>> Sunday, December 18, 2016
This year the religious education lead is retiring. I guess it's an opportunity for me to 'retire' too.
For as long as I can remember I've gone up to school for 9am (taking tea, coffee, sugar, milk), walked the 15 or so children that will be 'performers' to church. Helped them get into costumes, put out comment slips and pencils, handed out service sheets, greeted and smiled, fetched chairs, collected up service sheets, dashed to the church hall to get the kettle on and make juice for the performers and choir and put out biscuits, made tea and coffee for the adults, washed up, put break time away. Greeted the next set of parents and pupils with service sheets, collected them up again, walked children back to school. Walked home for dinner, walked back up to school, walked them down to church again, done it all over again (without the tea break), walked them back to school and done.
All this is interspersed in church with parents to be helped with prams, crying babies, running around toddlers, bleeding noses, and this year a sick bowl and chair in the vestry!!!
And I've loved every second of it. It's always felt such a privilege to be part of school life for a short time and even more so after Cog left the school.
I've guided little tots down the aisles. I'll never forget the year we had 3 Marys because the first one was poorly and the second one crumbled into tears and didn't want to walk down the aisle. They are only 4 years old bless them.
Each years I think I recognise a child and then realise that it can't be them, that child is 17 years old now! Funny how similar they look (but then I live in a village with a small gene pool!)
There was the service in the year that the headmaster died, it was hard not to cry through his favourite carol.
The service just 2 days after my friend died, it touched the whole school and was a very hard day.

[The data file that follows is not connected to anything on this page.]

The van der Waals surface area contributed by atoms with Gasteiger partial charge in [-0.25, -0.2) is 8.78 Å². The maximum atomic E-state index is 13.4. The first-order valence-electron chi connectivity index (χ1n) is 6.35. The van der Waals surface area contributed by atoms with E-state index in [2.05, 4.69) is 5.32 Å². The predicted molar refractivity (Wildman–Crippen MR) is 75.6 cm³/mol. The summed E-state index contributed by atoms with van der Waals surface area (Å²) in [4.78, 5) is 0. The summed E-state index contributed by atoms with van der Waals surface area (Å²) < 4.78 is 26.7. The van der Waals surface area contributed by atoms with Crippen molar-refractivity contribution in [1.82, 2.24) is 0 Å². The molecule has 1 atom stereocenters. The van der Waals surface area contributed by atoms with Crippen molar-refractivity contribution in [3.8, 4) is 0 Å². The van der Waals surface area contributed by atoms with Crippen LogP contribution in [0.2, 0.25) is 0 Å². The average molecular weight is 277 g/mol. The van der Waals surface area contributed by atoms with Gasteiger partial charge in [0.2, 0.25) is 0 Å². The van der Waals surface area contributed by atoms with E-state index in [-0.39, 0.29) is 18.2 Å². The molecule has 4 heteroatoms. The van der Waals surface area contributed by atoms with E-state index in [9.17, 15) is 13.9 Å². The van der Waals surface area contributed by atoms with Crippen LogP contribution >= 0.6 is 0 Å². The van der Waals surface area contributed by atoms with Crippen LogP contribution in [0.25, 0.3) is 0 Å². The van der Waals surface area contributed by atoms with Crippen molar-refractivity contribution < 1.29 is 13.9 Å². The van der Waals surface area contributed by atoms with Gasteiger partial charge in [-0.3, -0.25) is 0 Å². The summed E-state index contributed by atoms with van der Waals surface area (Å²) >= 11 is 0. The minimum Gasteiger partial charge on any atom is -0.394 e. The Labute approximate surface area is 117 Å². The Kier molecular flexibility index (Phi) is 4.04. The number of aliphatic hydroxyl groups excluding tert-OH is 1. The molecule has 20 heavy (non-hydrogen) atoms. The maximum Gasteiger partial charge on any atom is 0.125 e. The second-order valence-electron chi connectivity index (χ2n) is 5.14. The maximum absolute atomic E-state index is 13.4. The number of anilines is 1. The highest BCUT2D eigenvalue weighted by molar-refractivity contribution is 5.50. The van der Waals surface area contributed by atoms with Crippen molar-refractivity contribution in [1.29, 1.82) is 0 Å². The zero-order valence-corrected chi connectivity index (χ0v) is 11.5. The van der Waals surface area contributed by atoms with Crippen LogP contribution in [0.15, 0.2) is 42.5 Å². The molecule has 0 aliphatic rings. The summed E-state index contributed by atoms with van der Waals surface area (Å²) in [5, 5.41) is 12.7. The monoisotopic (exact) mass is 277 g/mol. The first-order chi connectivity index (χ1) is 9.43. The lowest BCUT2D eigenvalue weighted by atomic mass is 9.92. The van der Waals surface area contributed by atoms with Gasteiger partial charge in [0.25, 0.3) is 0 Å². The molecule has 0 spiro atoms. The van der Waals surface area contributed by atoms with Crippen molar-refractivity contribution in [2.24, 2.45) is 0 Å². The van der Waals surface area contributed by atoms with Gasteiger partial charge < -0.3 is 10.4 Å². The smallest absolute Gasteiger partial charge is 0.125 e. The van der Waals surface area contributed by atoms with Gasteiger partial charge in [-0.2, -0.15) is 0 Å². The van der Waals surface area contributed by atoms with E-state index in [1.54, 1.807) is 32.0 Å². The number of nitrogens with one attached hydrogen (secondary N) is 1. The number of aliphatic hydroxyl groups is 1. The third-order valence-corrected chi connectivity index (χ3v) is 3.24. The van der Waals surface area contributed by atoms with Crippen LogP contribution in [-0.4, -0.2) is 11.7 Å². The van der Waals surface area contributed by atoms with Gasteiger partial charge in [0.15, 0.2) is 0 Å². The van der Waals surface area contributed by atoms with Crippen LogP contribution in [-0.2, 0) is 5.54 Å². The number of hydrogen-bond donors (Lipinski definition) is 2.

This year the vicar that has always done the school services died. He went into school regularly, but the services at church were extra special because he always took animals in to be part of the sermon. A rabbit or a dove, perhaps his quails. He was sadly missed this year.
The passing of the years marked by familiar traditions with missing people.
But it's not all about sadness, sorry. The happy children, the bright faces, the beautiful clear voices in cheery songs and actions, the excitement of Christmas coming. Even the current headmaster's dreadful jokes on his huge handmade advent calendar. I've loved it all.
I've done Easter, Harvest and Christmas for 12 years.
That's 35 days (1 Easter to go). I've taken holiday from work to do them or unpaid leave.
That's 105 services. 36 times of helping children put crowns on or sending a tiddler carrying a basket of apples down the aisle.
87 miles walked. 70 pints of milk bought.
Actually, I do hope they will still want me to help again in the future, those numbers do not still well with me at all, not round enough. I think I should stop when one of them is on a 100!
I'm just not ready to retire!